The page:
Can You Travel This Summer With Your Unvaccinated Child?

Families planning spring and summer travel can take steps to reduce risk, even though children can’t yet be vaccinated

Photo: Leo Rivas/Unsplash

As the U.S. vaccine rollout continues its slow march across the country, spring follows in its wake. That means parents are facing the arrival of spring break and, quick on its heels, the advent of summer. In the meantime, although trials of coronavirus vaccines in children are now underway, late summer is likely the earliest vaccines will be available for people under age 16 years.

In contrast, the adults in a family will theoretically be able to access vaccines by May 1, per the Biden administration. What are completely vaccinated parents to do about travel and vacation and summertime jaunts after a year of massive uncertainty and delayed family visits?

Last week, economist Emily Oster, PhD, made a few waves when she wrote on this topic for The Atlantic in an article entitled, “Your Unvaccinated Kid Is Like a Vaccinated Grandma.” The piece offers a bit more nuance than that headline, but as journalist Tara Haelle unpacks here, the arguments that Oster makes, related in part to low rates of severe disease and deaths among children, are not quite as clear-cut as they come across.

A high-level view of risk based on averages glosses over individual risk differences among children because of social disparities and other factors. And there’s the fact that children who pick up the virus, including increasingly circulating “variants of concern,” can transmit it to others. In the end, no single number can capture the highly personal risk calculations that each family must make in deciding whether to travel with unvaccinated children.

As blanket advice, the U.S. Centers for Disease Control and Prevention (CDC) currently advises everyone to stay put, advice it has not changed even with the vaccine rollout. If people feel that they must travel, the agency says to wait until two weeks after they’ve received their second dose (for two-dose regimens). Obviously, families with children can’t meet this threshold in the absence of a pediatric vaccine.

No need to despair, necessarily, about that nonrefundable Airbnb you booked in a burst of freewheeling optimism. Experts told NPR that families with children might be able to indulge fairly safely in a spring getaway or a summer trip if they mitigate risks as much as possible every step of the way. But, the experts cautioned, there’s no such thing as zero risk.

The bottom line is that traveling with children remains a Covid-19 risk, especially in the absence of pediatric vaccines.

Personal factors make every family’s decision singular, including considerations of pre-existing conditions and risk factors. In children, especially younger ones, Covid-19 symptoms tend to be milder and risks are generally lower for severe disease. But that’s not always the case: Children can become quite ill with Covid-19 or a related inflammatory condition called MIS-C, and there have been deaths.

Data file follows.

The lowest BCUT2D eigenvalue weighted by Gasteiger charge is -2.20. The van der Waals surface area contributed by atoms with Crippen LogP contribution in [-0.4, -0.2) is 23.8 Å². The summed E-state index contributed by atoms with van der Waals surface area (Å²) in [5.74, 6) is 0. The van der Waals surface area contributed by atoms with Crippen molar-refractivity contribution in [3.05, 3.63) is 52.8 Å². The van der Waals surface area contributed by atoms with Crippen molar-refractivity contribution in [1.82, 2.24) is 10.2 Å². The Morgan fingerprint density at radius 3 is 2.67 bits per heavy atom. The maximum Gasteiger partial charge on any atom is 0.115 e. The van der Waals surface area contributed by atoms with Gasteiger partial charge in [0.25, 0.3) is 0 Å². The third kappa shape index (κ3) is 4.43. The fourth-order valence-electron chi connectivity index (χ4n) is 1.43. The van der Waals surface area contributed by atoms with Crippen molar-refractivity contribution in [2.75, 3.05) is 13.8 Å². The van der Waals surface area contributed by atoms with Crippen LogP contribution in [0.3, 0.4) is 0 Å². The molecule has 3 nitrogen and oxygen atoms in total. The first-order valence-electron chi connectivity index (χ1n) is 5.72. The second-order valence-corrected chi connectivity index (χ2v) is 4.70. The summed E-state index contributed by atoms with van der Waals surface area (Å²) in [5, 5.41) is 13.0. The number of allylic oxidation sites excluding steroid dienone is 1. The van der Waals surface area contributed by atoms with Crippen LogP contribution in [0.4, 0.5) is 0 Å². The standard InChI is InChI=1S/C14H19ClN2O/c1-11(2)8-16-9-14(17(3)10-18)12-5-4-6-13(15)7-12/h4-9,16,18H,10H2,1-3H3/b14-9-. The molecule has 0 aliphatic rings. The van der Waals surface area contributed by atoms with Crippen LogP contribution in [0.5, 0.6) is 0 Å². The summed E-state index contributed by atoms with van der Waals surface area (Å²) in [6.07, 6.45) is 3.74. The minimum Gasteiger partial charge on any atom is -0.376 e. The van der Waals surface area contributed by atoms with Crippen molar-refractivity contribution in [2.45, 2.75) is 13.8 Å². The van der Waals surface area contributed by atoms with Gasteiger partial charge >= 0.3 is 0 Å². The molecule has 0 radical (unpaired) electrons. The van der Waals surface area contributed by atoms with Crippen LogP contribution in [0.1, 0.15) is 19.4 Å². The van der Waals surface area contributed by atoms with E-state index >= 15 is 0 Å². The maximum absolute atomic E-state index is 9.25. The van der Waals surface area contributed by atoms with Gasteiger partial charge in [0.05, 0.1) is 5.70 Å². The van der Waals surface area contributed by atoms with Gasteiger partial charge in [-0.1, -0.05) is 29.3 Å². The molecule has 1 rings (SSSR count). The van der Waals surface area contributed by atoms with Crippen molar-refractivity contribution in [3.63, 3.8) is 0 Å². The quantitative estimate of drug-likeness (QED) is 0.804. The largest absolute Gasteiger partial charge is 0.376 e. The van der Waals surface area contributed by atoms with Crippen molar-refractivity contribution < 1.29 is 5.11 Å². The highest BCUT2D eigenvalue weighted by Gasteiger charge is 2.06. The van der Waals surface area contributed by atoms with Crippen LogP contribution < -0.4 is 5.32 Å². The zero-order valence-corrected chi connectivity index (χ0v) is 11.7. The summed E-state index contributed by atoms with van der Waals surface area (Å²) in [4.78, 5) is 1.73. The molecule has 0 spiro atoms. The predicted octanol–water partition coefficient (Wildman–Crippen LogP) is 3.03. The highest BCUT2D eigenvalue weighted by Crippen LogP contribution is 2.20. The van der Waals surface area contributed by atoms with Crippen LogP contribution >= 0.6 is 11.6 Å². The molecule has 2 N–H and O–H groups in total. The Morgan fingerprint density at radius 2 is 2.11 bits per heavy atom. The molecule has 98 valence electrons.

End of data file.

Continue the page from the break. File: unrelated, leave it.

To protect infants from pertussis before they are old enough to be vaccinated against it, we use a tactic called cocooning: Everyone who might have contact with the infant is vaccinated to create a protective cocoon around the baby. Traveling with children to visit loved ones this coming spring and summer may need to follow a similar cocoon or “bubble” strategy of having all adults around the children vaccinated.

In addition to vaccinating all eligible family members, taking a private car is less risky than using congregant travel settings such as planes or trains. Location matters, too. Trips that involve a lot of outdoor time in wide open spaces, such as the beach, likely don’t add much to risk, experts told NBC News. But stay off of cruise ships and their unavoidable close spaces with unvaccinated children.

Along with considerations of physical landscape, your destination’s Covid-19 landscape is important, too. Some locales are more high risk than others. Risk can climb if all restrictions on masks and public gatherings have been lifted even when test positivity, hospitalizations, and deaths have not bottomed out. With variants of unknown import building transmission momentum, avoiding crowds and attractions that draw people from all over remains a risk-mitigation measure.

Who awaits you at your destination also matters. The CDC has given the go-ahead for small gatherings of people, even if some are unvaccinated. The risk mitigation comes with attention to the word “small,” experts have cautioned.

The CDC guidelines also say that vaccinated grandparents can have indoor visits without masks with unvaccinated family members who aren’t at high risk for severe Covid-19. But masks otherwise remain a must for the vaccinated and unvaccinated for the months to come.

The bottom line is that traveling with children remains a Covid-19 risk, especially in the absence of pediatric vaccines. Every family has to decide on their own whether they’re willing to take that risk or would rather wait perhaps a few months longer.

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Emily Willingham

Emily Willingham

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Journalist, author, Texan, biologist. I write All About Us (we=us), All About Adolescence (our longest growth stage), & All About Aging (we’re all doing it).